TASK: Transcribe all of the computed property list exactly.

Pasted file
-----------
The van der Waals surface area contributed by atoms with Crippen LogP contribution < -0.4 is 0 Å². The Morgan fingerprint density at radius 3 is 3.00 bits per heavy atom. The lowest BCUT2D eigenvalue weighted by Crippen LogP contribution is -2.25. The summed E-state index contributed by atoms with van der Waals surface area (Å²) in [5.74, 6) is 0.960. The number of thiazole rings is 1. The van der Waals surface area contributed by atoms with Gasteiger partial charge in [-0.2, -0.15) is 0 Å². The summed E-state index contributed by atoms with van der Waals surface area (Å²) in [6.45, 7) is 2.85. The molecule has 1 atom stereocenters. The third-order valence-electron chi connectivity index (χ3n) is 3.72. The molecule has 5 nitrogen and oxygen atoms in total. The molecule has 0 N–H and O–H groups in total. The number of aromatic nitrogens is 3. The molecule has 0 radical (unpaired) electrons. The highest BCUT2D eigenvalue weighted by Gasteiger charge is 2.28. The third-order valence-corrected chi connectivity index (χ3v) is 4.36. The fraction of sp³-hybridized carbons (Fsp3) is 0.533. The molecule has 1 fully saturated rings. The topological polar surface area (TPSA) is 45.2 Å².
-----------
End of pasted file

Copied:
The van der Waals surface area contributed by atoms with Crippen LogP contribution < -0.4 is 0 Å². The Morgan fingerprint density at radius 3 is 3.00 bits per heavy atom. The lowest BCUT2D eigenvalue weighted by Crippen LogP contribution is -2.25. The summed E-state index contributed by atoms with van der Waals surface area (Å²) in [5.74, 6) is 0.960. The number of thiazole rings is 1. The van der Waals surface area contributed by atoms with Gasteiger partial charge in [-0.2, -0.15) is 0 Å². The summed E-state index contributed by atoms with van der Waals surface area (Å²) in [6.45, 7) is 2.85. The molecule has 1 atom stereocenters. The third-order valence-electron chi connectivity index (χ3n) is 3.72. The molecule has 5 nitrogen and oxygen atoms in total. The molecule has 0 N–H and O–H groups in total. The number of aromatic nitrogens is 3. The molecule has 0 radical (unpaired) electrons. The highest BCUT2D eigenvalue weighted by Gasteiger charge is 2.28. The third-order valence-corrected chi connectivity index (χ3v) is 4.36. The fraction of sp³-hybridized carbons (Fsp3) is 0.533. The molecule has 1 fully saturated rings. The topological polar surface area (TPSA) is 45.2 Å².